- Students are required to attend this meeting.
- Parents are welcome and encouraged to attend.
- Professor Goldenberg will lead the meeting, Dr. Howard will be present via videoconference
- The MIW graduate student instructor will do a short presentation
- There will be questions and answers at the end of the session.
There is something for everyone in Washington DC; it is an epicenter not only for politics, but for policy-making that impacts almost everyone in every field. During a Washington semester, students gain exposure to DC resources and people in the capital through connections on the MIW Board and the UM DC Alumni Club. Past MIW students have come from a variety of academic disciplines including the arts and cultural studies to engineering and science.
The MIW program runs fall and winter terms. Students admitted to the program work four days a week at an internship and carry a full course load, which includes a research course where they produce a formal paper on a topic of their choice. There are fewer interns in DC during the academic year, which means that substantive internships tend to be more available.
Students interested in a Washington semester during the summer should consider the Public Service Internship Program offered through the Student Career Center. Many MIW students have participated in both programs.
In addition to being an academic/living & learning program, MIW is a professionalization program; students are coached on resume and cover letter preparation, internship searching and interviewing, and negotiating multiple internship offers before their Washington semester.
Most students admitted to MIW are juniors and seniors with a 3.0 or higher grade point average. Past public service interest and background are considered along with grades and other activities. Every student who applies to the program is interviewed.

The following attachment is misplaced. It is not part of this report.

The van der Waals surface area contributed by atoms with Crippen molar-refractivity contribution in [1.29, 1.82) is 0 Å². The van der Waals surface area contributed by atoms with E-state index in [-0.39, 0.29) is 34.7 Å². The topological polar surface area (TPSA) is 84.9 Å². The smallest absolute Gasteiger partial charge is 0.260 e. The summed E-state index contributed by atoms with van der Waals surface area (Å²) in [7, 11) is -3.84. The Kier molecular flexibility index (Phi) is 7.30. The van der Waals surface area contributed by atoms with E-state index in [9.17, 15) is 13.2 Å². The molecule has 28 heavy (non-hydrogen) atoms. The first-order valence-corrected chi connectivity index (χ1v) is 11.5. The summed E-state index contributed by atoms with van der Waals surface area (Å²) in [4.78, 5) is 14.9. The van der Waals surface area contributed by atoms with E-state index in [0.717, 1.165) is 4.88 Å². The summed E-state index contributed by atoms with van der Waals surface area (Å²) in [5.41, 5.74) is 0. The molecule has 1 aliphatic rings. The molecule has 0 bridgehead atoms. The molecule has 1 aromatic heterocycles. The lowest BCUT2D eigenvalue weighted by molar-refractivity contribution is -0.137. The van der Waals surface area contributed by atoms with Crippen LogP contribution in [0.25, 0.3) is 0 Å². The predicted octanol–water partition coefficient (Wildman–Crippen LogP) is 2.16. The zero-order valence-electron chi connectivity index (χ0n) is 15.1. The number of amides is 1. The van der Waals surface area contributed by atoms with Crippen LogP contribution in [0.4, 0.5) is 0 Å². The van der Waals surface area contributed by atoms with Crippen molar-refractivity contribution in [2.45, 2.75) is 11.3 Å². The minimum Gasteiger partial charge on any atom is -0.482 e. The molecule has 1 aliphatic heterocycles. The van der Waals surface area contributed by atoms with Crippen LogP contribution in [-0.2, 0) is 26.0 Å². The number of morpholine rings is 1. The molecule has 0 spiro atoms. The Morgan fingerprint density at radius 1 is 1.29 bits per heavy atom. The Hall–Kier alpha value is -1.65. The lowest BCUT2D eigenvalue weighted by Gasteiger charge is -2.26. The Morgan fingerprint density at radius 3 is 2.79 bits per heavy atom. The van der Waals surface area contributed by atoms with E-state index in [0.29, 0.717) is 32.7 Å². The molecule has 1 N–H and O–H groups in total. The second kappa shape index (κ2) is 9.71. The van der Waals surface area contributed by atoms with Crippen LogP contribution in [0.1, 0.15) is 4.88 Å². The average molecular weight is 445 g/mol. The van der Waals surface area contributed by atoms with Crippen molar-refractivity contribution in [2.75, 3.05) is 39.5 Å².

The best time to start planning a Washington semester is freshman year, particularly for students in programs with strict upper level course requirements where a semester cannot be missed without a delay in graduation. Students should meet with their advisor to map out their courses; MIW instructors will work with advisors as needed. Advisor signatures are required for all students who apply to the program.
Tuition for the Washington semester is the same as it would be for a semester in Ann Arbor. However, the incremental cost of the program can be up to $5,000 more for the semester, depending on specifics particular to the student (lost work study, travel costs, cost of clothing, and overall higher housing, food and other costs in Washington outlined in more detail under Apply to MIW).
Students who are admitted to the program are automatically recalculated for financial aid, and most receive a $1,000 stipend to help with the increased costs in Washington. (Athletes and exchange students are not eligible for the stipend.)
- Work experience in desired field, acquire job search skills,
- Networking with professionals in DC and contacts for future activities,
- Learn to live and get around in a major city,
- Exposure to cultural activities and monuments in DC and surrounding areas,
- Make friends from other universities in the residence hall.
- The Washington Center is less than a mile from the White House in a safe area of the city.
- Everyone must check in at the UCDC security desk, which is staffed 24/7.
- Access to the residential areas (4th floor and above) requires an electronic key (which students receive on arrival).
- Faculty and staff are generally present in the building during business hours and in the evenings when courses are conducted (9AM - 9PM).
- Students are coached at orientation on safety procedures to observe in the building and while out in the city. Some students in the program have never been to a major metropolis.
- The MIW Program Manager is on call 24/7 for emergencies.
- Students are required to have basic health insurance during the Washington semester. Blue Cross offers a reasonably-priced Young Adult policy on a month to month basis.
- Students are required to provide at least two emergency contacts before arriving in DC.
- Students must pace themselves from the beginning (i.e., eat properly and get enough rest) as the program is very demanding.
- An urgent care facility is located within two miles of the Center.
- Several excellent hospitals are in the area for more serious emergencies.
- Special health practitioners can be lined up in advance on request.
- Students using prescription medications are advised to bring a four-month supply.
There is zero tolerance for drugs and underage drinking in the program. Students who violate this policy may be expelled from the program and lose all credits and costs for the semester.